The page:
How China Spends More Money on Roads than Arms
Last week, China rolled out a once-in-a-decade overarching plan for the national road network. The new roadmap charted another 60,000 km by 2035 on top of the 400,000 km outlined in the previous 2013 edition. It explains how China annually spends 2.4% of its GDP on road construction. To put it in perspective, China’s yearly defense budget, often portrayed as gargantuan to feed the “China threat” hysteria, only accounts for 1.4% of the GDP.
(Note: The portion allocated for state-level roads, the ones outlined in the plan in question, accounts for around 36% of the total road-building finance. The other four levels of roads in China are pertaining to provinces, counties, townships and villages, which take up the rest of the funds and each build and maintain roads in their respective purview.)
China’s road-building drive has recently kept relatively low-profile vis-a-vis the high-speed rail, which has risen to a living metaphor of China’s capacity to expand infrastructure. However, roads are the blood veins that generally sustain the world’s second largest economy. Up to now, three-quarters of the country’s freight transit relies on road transportation. And the number of automobiles in China by this March hit 300 million, which nearly doubled in the past eight years. Chinese have been chanting the famous phrase “If you want to get rich, build a road first” since the country began to embrace market economy in the late 1970s, and the infrastructure boom therefore becomes integral to China's success story. Over forty years later, however, nationwide road connections are still far from enough.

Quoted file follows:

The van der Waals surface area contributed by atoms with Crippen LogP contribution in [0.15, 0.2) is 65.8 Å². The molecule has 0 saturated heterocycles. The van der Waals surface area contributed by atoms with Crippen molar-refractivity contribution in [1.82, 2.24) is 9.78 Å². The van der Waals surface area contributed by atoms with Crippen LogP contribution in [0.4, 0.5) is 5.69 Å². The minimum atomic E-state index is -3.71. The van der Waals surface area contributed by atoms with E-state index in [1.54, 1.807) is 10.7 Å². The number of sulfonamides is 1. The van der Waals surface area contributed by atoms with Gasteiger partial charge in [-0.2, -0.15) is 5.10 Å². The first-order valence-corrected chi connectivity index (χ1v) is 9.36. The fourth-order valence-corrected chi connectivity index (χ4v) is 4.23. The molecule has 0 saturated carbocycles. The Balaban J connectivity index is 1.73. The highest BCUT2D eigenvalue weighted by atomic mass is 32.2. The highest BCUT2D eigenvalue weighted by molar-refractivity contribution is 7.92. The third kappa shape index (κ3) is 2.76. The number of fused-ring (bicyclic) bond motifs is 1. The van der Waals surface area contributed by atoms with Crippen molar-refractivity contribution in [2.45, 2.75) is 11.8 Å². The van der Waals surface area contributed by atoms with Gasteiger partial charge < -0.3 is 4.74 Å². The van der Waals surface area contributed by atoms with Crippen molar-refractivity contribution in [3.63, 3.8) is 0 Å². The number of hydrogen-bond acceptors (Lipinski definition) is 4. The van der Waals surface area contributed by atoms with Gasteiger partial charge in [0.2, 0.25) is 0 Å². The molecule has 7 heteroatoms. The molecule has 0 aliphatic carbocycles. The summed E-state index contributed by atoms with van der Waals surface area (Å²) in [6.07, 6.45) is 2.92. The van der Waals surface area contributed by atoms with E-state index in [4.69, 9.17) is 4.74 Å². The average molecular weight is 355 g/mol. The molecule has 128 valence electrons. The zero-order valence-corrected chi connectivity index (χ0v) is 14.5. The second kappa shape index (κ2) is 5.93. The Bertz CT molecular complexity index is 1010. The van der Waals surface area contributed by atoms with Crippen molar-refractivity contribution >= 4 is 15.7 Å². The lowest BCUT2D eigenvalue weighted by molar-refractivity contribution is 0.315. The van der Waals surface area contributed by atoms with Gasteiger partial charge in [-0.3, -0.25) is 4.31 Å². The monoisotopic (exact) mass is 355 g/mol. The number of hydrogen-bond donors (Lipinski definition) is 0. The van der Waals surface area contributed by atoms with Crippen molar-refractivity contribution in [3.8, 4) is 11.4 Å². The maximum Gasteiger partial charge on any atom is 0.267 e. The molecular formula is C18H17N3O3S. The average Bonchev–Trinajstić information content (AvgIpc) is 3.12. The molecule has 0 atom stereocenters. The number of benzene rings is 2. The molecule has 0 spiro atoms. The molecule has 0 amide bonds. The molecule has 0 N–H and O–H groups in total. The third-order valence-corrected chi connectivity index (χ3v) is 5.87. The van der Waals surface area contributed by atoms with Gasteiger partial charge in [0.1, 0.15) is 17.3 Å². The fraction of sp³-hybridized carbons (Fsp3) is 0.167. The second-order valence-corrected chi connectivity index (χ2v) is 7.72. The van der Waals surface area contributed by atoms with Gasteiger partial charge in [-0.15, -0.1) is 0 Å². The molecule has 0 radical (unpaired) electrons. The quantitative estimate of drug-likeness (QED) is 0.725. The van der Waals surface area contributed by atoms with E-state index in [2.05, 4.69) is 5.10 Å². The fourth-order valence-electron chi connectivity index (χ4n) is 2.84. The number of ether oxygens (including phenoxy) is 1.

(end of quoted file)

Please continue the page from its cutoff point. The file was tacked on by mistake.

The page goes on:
This new plan for the national road network, 5th of its kind in history, details every single state-level road that will break ground by 2035. Maintaining the so-called “7-11-18” and “12-47-60” layout for expressways and highways established in 2013, (The three figures refer to the number of radial, north-south, east-west arterial roads) this edition shuns major changes to the nationwide arterial structure, a move that featured the past four such documents. It shows China’s national road building has broken away from the massive expansion approach and entered a stage of elaborate planning. And some new arrangements in the blueprint offer interesting insights into the country’s focus in the near future. This article will help you connect the dots.
(Note: China’s state-level roads have been categorized into expressways高速公路 and highways国道 since 2004. Expressways are tolled, closed-off roads aimed at efficient and fast passage. Highways provide basic, free-of-charge traffic service.)
Road construction in western and frontier regions ranks high on the agenda. Among the few recent mainstay projects specified in the plan, three are related to these less accessible parts of China: border highways, Sichuan-Tibet connections, overall upgrade of road networks in west China. These efforts reflect China’s long-established national strategy of “coordinated regional development.”
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